Male C57BL/6J mice were obtained from Shanghai Laboratory Animal Co., Ltd. (Shanghai, China). GCN2 knockout (Gcn2−/−) and leptin receptor–deficient (db/db) mice were provided by Dr. Douglas Cavener, Penn State University, and Dr. Xiang Gao, Nanjing University, China, respectively. Eight- to ten-week-old mice were maintained on a 12-h light/dark cycle at 25°C. Control (nutritionally complete amino acid) and (−) leu diets were obtained from Research Diets, Inc. (New Brunswick, NJ). All diets were isocaloric and compositionally the same in terms of carbohydrate and lipid component. At the start of the feeding experiments, mice were acclimated to a control diet for 7 days and then randomly divided into control and (−) leu diet groups, with free access to control and (−) leu diets, respectively, for 7 days. In addition, a pair-fed group was included to distinguish the possible influence of the minor reduction in food intake, as previously observed in the (−) leu group (11). A subset of mice underwent glucose tolerance tests (GTTs) and insulin tolerance tests (ITTs) before they were killed by CO2 inhalation. These experiments were conducted in accordance with the guidelines of the Institutional Animal Care and Use Committee of the Institute for Nutritional Sciences, Shanghai Institute for Biological Sciences, Chinese Academy of Sciences.

Cell culture and treatments.

HepG2 cells were maintained in Dulbecco’s modified Eagle’s medium (DMEM) with 25 mmol/L glucose (Gibco, Invitrogen, Carlsbad, CA), 10% FBS, 50 μg/mL penicillin and streptomycin at 37°C, and 5% CO2–95% air. Control and (−) leu medium were prepared from amino acid-free DMEM (Invitrogen) by adding back all the amino acids contained in regular DMEM and without leucine only, respectively. For the rapamycin treatment, cells were incubated with 50 nmol/L rapamycin for 1 h. To induce insulin resistance, HepG2 cells were incubated with 18 mmol/L glucosamine for 18 h in serum-free medium as previously described (12), followed by incubation in serum-free (−) leu or control medium for 24 h in the presence of glucosamine. The GCN2-knockdown (KO) stable cell lines were obtained by transfecting pSilencer4.1-CMV-puro-GCN2 small interfering (si)RNA vector into HepG2 cells and selecting for stable clones in the presence of 0.5 μg/mL puromycin.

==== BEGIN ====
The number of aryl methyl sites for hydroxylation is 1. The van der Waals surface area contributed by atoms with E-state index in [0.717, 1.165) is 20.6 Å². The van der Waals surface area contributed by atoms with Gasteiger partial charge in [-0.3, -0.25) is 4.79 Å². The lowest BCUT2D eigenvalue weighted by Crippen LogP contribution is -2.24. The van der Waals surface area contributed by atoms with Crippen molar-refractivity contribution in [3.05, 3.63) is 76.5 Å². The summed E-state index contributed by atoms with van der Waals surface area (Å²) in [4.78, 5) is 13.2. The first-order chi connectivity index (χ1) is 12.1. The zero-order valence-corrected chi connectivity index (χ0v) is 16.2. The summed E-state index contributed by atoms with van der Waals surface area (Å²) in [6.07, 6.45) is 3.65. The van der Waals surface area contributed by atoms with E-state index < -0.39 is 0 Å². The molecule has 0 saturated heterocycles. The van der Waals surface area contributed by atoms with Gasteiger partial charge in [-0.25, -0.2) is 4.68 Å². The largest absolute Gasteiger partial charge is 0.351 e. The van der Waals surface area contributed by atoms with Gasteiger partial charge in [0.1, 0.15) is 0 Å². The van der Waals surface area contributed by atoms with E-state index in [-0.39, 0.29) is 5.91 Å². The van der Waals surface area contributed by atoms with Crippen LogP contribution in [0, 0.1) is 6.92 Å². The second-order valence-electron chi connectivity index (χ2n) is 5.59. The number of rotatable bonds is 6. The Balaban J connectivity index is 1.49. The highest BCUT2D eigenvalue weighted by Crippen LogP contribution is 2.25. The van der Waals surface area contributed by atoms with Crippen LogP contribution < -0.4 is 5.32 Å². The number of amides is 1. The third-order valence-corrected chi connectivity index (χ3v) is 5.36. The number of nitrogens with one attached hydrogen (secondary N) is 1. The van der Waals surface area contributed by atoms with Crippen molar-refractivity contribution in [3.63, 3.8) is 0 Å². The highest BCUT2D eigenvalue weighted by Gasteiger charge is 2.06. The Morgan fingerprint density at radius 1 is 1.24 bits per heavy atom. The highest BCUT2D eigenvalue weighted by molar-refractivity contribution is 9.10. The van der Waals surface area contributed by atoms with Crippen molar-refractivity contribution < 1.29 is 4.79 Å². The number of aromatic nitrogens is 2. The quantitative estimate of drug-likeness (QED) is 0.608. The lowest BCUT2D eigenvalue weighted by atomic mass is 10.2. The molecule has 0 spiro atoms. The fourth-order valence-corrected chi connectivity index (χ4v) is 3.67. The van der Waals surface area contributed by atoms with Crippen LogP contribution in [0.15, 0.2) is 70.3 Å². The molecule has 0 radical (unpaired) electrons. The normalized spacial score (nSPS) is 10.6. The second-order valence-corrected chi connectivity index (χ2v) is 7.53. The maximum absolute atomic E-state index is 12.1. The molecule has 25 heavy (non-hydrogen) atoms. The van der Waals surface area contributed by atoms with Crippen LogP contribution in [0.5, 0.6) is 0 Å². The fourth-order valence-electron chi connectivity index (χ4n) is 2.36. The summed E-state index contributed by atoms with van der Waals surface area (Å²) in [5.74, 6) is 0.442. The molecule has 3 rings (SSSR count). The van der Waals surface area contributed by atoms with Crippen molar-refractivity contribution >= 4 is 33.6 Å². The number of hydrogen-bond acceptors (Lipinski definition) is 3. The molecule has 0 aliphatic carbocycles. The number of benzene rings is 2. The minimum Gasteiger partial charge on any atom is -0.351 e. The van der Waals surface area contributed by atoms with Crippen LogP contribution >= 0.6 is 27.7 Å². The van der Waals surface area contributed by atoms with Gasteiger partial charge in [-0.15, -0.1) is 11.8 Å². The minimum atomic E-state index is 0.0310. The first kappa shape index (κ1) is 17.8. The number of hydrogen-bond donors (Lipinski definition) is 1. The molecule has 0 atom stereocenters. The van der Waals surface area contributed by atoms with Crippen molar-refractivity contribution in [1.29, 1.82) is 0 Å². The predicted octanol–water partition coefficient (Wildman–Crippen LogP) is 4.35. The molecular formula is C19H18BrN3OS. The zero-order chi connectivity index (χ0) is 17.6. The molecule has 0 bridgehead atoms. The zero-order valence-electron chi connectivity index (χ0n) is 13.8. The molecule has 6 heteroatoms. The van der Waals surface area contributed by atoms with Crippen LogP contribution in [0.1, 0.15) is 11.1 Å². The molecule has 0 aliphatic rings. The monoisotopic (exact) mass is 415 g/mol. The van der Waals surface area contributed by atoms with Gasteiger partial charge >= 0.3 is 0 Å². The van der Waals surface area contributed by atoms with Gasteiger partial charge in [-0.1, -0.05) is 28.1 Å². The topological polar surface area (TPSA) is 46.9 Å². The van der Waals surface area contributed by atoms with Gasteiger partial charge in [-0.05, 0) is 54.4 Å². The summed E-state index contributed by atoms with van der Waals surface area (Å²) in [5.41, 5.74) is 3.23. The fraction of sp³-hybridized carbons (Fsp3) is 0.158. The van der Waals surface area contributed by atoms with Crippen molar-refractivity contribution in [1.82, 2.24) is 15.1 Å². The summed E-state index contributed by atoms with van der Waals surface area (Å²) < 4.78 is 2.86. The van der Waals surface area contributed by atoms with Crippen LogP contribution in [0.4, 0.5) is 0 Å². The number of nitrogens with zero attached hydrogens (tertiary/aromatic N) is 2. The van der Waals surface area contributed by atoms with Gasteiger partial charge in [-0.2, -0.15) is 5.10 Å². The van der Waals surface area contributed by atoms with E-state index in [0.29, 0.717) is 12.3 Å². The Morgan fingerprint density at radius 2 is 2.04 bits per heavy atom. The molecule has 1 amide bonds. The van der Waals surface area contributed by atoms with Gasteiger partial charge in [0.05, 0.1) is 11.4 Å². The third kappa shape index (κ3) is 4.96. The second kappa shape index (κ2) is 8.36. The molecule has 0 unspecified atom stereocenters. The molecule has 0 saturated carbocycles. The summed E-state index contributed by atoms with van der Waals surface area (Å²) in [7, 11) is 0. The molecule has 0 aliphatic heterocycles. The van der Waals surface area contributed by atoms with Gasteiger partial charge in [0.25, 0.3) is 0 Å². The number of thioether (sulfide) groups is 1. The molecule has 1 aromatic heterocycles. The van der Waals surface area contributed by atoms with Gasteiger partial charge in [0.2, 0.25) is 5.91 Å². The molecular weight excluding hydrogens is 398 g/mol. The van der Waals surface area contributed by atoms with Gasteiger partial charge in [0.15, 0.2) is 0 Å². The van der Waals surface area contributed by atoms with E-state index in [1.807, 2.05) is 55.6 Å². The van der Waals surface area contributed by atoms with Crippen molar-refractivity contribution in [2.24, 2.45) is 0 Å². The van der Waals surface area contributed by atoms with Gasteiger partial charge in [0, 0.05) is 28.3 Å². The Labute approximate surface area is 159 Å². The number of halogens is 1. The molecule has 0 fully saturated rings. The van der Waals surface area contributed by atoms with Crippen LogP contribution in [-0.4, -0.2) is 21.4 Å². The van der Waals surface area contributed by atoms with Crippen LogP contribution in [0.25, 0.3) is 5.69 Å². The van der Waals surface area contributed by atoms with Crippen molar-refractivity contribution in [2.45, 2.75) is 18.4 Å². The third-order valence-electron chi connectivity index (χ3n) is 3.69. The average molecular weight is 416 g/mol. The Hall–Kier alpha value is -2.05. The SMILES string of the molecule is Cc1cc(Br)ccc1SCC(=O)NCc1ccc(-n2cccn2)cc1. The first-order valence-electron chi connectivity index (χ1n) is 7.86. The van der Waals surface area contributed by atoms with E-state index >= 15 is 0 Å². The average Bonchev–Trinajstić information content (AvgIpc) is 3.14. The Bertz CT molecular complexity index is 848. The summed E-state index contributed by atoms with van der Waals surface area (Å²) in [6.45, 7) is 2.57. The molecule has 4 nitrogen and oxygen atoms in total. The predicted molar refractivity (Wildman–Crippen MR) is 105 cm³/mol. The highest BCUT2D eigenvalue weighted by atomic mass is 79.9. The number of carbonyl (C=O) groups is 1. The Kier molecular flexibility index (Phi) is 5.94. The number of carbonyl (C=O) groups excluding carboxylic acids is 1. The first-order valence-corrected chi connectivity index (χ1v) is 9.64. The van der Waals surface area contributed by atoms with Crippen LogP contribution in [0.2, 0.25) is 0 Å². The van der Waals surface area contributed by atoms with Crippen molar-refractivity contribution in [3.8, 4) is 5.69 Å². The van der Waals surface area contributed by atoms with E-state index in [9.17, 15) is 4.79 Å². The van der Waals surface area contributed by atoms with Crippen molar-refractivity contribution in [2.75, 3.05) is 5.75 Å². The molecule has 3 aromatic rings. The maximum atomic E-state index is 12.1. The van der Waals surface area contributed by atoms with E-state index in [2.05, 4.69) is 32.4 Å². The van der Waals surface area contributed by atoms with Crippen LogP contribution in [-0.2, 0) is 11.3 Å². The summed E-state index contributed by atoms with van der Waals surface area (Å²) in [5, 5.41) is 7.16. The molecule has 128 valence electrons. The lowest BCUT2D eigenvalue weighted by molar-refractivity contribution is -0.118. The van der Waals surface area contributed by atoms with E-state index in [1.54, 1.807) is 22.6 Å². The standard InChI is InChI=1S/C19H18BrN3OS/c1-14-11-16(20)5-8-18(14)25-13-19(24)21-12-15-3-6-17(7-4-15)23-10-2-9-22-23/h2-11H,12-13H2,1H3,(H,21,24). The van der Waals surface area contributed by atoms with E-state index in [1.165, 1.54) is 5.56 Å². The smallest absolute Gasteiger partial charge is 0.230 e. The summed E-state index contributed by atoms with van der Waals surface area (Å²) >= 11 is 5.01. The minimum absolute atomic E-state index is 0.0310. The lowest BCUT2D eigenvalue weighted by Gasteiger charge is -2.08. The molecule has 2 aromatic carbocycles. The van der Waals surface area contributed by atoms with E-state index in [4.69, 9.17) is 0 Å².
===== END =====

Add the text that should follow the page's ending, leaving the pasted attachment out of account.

Isolation of primary hepatocytes.

Male C57BL/6J mice were anesthetized by intraperitoneal injection with chloral hydrate. Hepatocytes were prepared by collagenase perfusion as described previously (13). Isolated hepatocytes were resuspended in 10% FBS DMEM and incubated for 1 day before switching to (−) leu medium.

Generation and administration of recombinant adenoviruses.

The recombinant adenoviruses used for the S6K1 expression were generated using AdEasy Vector System (Qbiogene, Montreal, Canada). Briefly, S6K1 gene was cloned into a transfer vector. The resulting plasmid was then linearized with PmeI and cotransformed into Escherichia coli strain BJ5183 together with pAdEasy-1. After transformation in DH5α for greater yields of DNA production, the recombinant adenoviral construct was cleaved with PacI and transfected into QBI-293A cells to produce viral particles. Adenoviruses were purified by ultracentrifugation in cesium chloride gradient and quantified. Viruses were diluted in PBS and administered via tail vein injection, using 5 × 108 pfu/mice.

Blood glucose, serum insulin, GTT, ITT, and homeostasis model assessment–insulin resistance index.

Blood glucose levels were measured using a Glucometer Elite monitor. Serum insulin levels were measured using the Mercodia Ultrasensitive Rat Insulin ELISA kit (ALPCO Diagnostic, Salem, NH). GTTs and ITTs were performed by i.p. injection of 2 g/kg glucose after overnight fasting and 0.75 units/kg insulin after 4-h fasting, respectively. Homeostasis model assessment–insulin resistance(HOMA-IR) index was calculated according to the formula: [fasting glucose levels (mmol/L)] × [fasting serum insulin (μU/mL)]/22.5.

Glycogen synthesis assay.

HepG2 cells were incubated in (−) leu medium for the indicated times before adding 100 nmol/L insulin and 1 μCi/mL [3H]glucose. Cells were incubated with control or (−) leu medium for 3 h before harvesting for glycogen synthesis assays, as previously described (12).

In vivo insulin signaling assay.

Mice maintained on different diets were fasted for 6 h before insulin injection as previously described (13). Sections of liver, soleus muscle, and abdominal fat were excised from anesthetized mice and snap-frozen, as untreated controls. Three to five minutes after injection with 2 units/kg of insulin via the portal vein, pieces of tissue section were excised and snap-frozen for Western blot analysis.

Western blot analysis.